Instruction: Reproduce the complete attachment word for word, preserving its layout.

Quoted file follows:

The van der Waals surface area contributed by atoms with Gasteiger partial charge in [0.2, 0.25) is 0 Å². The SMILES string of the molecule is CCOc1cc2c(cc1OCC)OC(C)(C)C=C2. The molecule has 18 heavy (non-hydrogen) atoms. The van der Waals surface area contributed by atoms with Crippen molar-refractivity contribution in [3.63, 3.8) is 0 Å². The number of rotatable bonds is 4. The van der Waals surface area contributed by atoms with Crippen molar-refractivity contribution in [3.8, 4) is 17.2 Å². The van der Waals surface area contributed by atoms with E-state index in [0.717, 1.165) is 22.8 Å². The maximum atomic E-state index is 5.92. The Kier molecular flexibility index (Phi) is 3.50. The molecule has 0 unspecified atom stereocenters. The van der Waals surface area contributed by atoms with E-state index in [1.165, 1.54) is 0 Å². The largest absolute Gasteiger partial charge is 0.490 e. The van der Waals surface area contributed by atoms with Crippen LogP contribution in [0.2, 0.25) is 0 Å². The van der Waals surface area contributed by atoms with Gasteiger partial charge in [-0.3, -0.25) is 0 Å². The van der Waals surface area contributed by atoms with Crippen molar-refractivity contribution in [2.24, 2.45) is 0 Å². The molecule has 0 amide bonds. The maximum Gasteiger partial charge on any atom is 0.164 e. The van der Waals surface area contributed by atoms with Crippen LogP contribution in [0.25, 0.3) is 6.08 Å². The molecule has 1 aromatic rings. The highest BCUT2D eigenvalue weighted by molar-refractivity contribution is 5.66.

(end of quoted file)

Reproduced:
The van der Waals surface area contributed by atoms with Gasteiger partial charge in [0.2, 0.25) is 0 Å². The SMILES string of the molecule is CCOc1cc2c(cc1OCC)OC(C)(C)C=C2. The molecule has 18 heavy (non-hydrogen) atoms. The van der Waals surface area contributed by atoms with Crippen molar-refractivity contribution in [3.63, 3.8) is 0 Å². The number of rotatable bonds is 4. The van der Waals surface area contributed by atoms with Crippen molar-refractivity contribution in [3.8, 4) is 17.2 Å². The van der Waals surface area contributed by atoms with E-state index in [0.717, 1.165) is 22.8 Å². The maximum atomic E-state index is 5.92. The Kier molecular flexibility index (Phi) is 3.50. The molecule has 0 unspecified atom stereocenters. The van der Waals surface area contributed by atoms with E-state index in [1.165, 1.54) is 0 Å². The largest absolute Gasteiger partial charge is 0.490 e. The van der Waals surface area contributed by atoms with Crippen LogP contribution in [0.2, 0.25) is 0 Å². The van der Waals surface area contributed by atoms with Gasteiger partial charge in [-0.3, -0.25) is 0 Å². The van der Waals surface area contributed by atoms with Crippen molar-refractivity contribution in [2.24, 2.45) is 0 Å². The molecule has 0 amide bonds. The maximum Gasteiger partial charge on any atom is 0.164 e. The van der Waals surface area contributed by atoms with Crippen LogP contribution in [0.25, 0.3) is 6.08 Å². The molecule has 1 aromatic rings. The highest BCUT2D eigenvalue weighted by molar-refractivity contribution is 5.66.